And it's permanently set to "now": It doesn't have anything to do with the past or with archiving. That is an innovation in and of itself.
An inordinate amount of the internet is devoted to archiving and filing all the world that existed before the internet.
Twitter is reflexive, instinct driven, present. It doesn't care about the past. It's hard to find a post older than a week old. It's work.
And the best part of the 140-character limitation is that it does not reward passive language. Things are always going on now.
It's a language of verbs, of -ings. The internet is not often an active place. It's passive.
Even e-mail, which is supposed to be active and immediate, sometimes feels like scraping the barnacles off the present day. It's past tense.
Google recently announced a new product, called Google Wave, that is in beta testing. The concept: "What if e-mail were invented now?"
This one time, Google is behind the times. Twitter is probably what would happen if e-mail were invented right now.
It combines social networking, e-mail, blogging, and—through text messaging—the real world in ways that make everything before look dumb.
Twitter's gotten a lot of use (and attention) the last few weeks because of the unrest caused by the Iranian election.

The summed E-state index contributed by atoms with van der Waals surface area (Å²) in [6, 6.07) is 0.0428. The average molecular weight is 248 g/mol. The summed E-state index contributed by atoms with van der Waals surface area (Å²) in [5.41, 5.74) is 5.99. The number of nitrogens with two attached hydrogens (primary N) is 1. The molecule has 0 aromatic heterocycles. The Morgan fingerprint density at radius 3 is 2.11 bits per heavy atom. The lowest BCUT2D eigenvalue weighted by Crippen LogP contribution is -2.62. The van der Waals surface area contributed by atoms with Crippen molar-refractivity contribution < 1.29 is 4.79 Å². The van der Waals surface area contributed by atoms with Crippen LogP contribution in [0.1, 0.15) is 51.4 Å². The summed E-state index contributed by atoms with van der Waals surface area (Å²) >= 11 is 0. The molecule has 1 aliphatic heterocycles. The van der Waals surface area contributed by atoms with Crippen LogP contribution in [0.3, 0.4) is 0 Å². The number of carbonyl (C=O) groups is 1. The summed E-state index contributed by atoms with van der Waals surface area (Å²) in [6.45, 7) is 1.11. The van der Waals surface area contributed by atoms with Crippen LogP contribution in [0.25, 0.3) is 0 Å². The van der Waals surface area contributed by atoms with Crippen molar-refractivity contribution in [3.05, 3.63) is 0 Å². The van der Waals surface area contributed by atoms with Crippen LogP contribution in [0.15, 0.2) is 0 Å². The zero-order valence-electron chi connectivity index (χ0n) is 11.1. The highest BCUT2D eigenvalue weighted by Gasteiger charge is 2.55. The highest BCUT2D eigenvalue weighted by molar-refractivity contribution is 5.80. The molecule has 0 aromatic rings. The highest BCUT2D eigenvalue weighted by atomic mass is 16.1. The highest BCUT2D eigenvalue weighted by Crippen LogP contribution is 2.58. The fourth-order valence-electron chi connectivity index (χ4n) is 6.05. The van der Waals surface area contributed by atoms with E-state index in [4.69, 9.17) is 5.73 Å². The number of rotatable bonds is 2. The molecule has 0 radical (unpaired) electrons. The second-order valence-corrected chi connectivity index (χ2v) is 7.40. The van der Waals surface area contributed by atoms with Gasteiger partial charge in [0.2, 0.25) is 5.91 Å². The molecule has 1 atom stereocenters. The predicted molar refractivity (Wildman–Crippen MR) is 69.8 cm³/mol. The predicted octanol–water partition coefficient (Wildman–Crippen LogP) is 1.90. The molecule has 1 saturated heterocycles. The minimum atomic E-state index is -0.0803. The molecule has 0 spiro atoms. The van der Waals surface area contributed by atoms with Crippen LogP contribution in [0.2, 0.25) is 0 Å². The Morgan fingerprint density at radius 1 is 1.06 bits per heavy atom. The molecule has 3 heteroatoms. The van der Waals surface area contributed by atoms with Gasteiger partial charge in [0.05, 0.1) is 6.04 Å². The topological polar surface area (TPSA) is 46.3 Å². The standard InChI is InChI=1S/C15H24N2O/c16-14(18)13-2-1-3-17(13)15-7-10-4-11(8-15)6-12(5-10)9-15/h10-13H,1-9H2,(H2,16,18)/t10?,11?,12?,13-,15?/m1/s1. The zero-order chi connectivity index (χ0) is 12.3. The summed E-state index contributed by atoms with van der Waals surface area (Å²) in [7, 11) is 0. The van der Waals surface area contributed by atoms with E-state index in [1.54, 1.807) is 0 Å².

On Twitter, if you want to make something "sticky," you add a hashtag (#) to a term to reference a specific event or concept.
Major trends on Twitter when I looked two weeks after the election included #IranElection, #GreenRevolution, #seaofgreen, and #Iran.
And Twitterers from all over the world had changed their accounts to appear as though they were Twittering from Tehran.
It's unclear if this effectively confused Iranian internet censors, but it was great political theater, a Spartacus moment.
And this is really huge: People communicating to the world at large from a hostile nation on a mass scale! It's unprecedented.
Citizens were reporting about Iranian government abuses of power, violations of human rights, and voter fraud.
While writing this, reports were flooding in about police assaulting a crowd that gathered to peacefully pray at a protester's grave.
Yet again, the internet was making an ass out of the mainstream media. There was even a #CNNfail tag to signify the press's incompetence.
The eyewitnesses have pulled the microphone away from the vapid newscaster. It's a beautiful, messy, human thing to see.